of the public’s stakes. Although the Act is effective in its primary purpose, successive administrations have not maintained an effective framework for government oversight, failing to assign oversight responsibility clearly; describe its components; and to establish a comprehensive, accessible data collection system to support it.
As discussed in Chapter 2, the Bayh-Dole Act, at 35 USC Sec. 206, authorized the Department of Commerce to develop and, if need be, revise regulations to implement sections 202-204, and report annually to Congress on federal technology transfer activities. In addition, Department of Commerce representatives have served on an interagency working group on technology transfer and, on occasion, have reviewed agency Determinations of Exceptional Circumstances (DECs) with a view to encouraging consistency. The General Accounting Office (GAO) described this as a “coordinating” role.137 Within the Department of Commerce, these functions have been reassigned several times, ending up in 2007 delegated to the National Institute of Standards and Technology (NIST). The President’s Council of Advisers on Science and Technology has twice recommended that this function be upgraded and expanded.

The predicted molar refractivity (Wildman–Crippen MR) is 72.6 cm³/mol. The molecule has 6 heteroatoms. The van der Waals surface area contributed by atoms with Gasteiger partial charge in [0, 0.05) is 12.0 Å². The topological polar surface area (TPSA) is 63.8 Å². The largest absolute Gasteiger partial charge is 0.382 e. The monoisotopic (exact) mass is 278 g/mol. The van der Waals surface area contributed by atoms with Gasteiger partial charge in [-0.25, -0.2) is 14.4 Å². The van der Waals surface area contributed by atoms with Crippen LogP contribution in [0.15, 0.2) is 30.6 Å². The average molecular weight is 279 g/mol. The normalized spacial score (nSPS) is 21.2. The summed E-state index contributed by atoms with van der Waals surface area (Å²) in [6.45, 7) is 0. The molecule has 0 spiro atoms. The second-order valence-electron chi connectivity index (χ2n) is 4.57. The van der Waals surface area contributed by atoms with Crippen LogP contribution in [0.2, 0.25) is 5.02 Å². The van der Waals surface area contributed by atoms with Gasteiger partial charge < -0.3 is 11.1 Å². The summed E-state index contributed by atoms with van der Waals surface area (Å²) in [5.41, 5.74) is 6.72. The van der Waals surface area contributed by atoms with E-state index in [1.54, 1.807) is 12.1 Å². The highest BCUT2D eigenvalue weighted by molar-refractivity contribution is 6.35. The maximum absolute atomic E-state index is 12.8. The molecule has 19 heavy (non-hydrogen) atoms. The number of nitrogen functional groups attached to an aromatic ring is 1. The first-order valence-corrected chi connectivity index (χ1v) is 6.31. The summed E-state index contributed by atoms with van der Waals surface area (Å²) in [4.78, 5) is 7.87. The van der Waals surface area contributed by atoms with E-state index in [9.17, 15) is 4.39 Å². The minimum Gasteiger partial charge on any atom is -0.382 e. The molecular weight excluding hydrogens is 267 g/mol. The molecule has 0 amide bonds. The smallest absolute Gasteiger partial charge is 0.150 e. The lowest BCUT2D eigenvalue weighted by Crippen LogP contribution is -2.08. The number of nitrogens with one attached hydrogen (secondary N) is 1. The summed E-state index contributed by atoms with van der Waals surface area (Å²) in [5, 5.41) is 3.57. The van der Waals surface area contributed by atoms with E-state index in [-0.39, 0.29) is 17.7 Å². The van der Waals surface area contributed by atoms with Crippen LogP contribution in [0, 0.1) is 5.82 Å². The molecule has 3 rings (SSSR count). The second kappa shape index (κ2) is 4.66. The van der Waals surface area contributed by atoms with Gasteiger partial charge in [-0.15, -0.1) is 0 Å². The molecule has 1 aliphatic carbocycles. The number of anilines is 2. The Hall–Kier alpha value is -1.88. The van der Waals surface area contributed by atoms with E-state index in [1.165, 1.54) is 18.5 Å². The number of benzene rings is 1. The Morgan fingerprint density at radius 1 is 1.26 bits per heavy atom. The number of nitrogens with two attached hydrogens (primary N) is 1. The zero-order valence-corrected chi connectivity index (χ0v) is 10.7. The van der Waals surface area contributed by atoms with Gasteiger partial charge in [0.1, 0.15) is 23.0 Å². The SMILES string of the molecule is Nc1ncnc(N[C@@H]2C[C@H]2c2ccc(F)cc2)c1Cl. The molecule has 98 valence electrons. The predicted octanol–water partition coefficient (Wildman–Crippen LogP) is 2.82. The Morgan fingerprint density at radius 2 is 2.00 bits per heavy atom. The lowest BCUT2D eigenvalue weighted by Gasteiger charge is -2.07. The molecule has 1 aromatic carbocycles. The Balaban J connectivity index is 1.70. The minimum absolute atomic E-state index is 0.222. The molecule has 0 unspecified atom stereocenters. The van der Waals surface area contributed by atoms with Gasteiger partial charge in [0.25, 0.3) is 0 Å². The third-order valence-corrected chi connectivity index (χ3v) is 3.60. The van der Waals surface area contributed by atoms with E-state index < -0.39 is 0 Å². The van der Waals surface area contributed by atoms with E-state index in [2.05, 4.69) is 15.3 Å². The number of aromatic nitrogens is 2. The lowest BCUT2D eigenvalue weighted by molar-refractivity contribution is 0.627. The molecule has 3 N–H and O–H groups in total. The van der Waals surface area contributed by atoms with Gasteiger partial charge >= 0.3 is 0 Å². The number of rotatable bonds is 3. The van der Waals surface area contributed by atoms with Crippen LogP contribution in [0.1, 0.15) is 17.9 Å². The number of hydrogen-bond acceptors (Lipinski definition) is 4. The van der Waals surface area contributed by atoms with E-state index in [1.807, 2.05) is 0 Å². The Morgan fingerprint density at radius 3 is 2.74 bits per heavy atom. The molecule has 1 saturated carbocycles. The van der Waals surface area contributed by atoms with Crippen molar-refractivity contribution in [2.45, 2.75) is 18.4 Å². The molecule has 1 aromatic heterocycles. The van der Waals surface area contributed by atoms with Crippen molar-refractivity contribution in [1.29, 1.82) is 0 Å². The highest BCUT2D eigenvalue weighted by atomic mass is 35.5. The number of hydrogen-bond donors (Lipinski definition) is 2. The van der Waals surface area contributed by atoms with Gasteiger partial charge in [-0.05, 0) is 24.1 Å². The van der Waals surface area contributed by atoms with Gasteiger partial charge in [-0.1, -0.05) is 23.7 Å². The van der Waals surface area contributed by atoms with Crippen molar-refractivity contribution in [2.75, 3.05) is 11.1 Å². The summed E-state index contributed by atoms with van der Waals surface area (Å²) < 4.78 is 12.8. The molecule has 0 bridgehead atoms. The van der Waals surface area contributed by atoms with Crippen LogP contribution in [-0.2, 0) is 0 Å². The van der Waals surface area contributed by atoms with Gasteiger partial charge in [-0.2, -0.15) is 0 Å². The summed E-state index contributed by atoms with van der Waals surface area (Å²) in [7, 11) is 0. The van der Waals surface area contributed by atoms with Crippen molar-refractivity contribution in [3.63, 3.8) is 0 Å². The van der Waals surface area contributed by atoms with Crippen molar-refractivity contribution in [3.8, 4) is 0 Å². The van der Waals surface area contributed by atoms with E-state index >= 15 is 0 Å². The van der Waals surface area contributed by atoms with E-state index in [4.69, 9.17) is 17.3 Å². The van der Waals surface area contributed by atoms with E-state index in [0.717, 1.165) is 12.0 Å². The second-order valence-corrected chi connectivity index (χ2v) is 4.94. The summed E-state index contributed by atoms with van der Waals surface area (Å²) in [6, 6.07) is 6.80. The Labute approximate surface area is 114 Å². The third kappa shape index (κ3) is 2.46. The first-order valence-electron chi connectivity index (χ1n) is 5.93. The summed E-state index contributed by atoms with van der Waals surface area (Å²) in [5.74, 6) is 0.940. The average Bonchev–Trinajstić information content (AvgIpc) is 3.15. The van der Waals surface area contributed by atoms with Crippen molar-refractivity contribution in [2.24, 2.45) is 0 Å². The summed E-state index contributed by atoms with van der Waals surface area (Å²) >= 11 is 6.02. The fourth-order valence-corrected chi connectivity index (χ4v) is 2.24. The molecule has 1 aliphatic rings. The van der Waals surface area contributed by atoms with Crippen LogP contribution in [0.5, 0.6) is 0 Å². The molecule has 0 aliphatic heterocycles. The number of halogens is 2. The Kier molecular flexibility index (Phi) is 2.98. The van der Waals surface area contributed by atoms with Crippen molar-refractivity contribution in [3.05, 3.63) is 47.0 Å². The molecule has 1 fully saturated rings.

Recommendation 14: There should be a clear assignment of federal government oversight responsibilities, perhaps by Executive Order, including
ensuring consistent implementation of federal technology transfer laws by all agencies;
reviewing agency diligence and actions with respect to DECs, government use rights, and exercise of march-in rights;
revisiting the Department of Commerce regulations implementing several provisions of the Bayh-Dole Act, including the conditions for access to and use of data gathered about inventions;
heading an interagency committee on technology transfer that would, for example, evaluate and develop a government-wide position on proposed changes to the Act or system; and
reviewing with other agencies and with representatives of research universities and relevant professional groups the data that should be collected from universities.
To play an effective role, the oversight unit needs to extend its outreach not only to other federal research agencies but also to the university research community.
Effective oversight also depends on the availability of relevant data, and here there is an even more glaring deficiency. The Bayh-Dole Act requires institutions to provide data on actions with respect to federally funded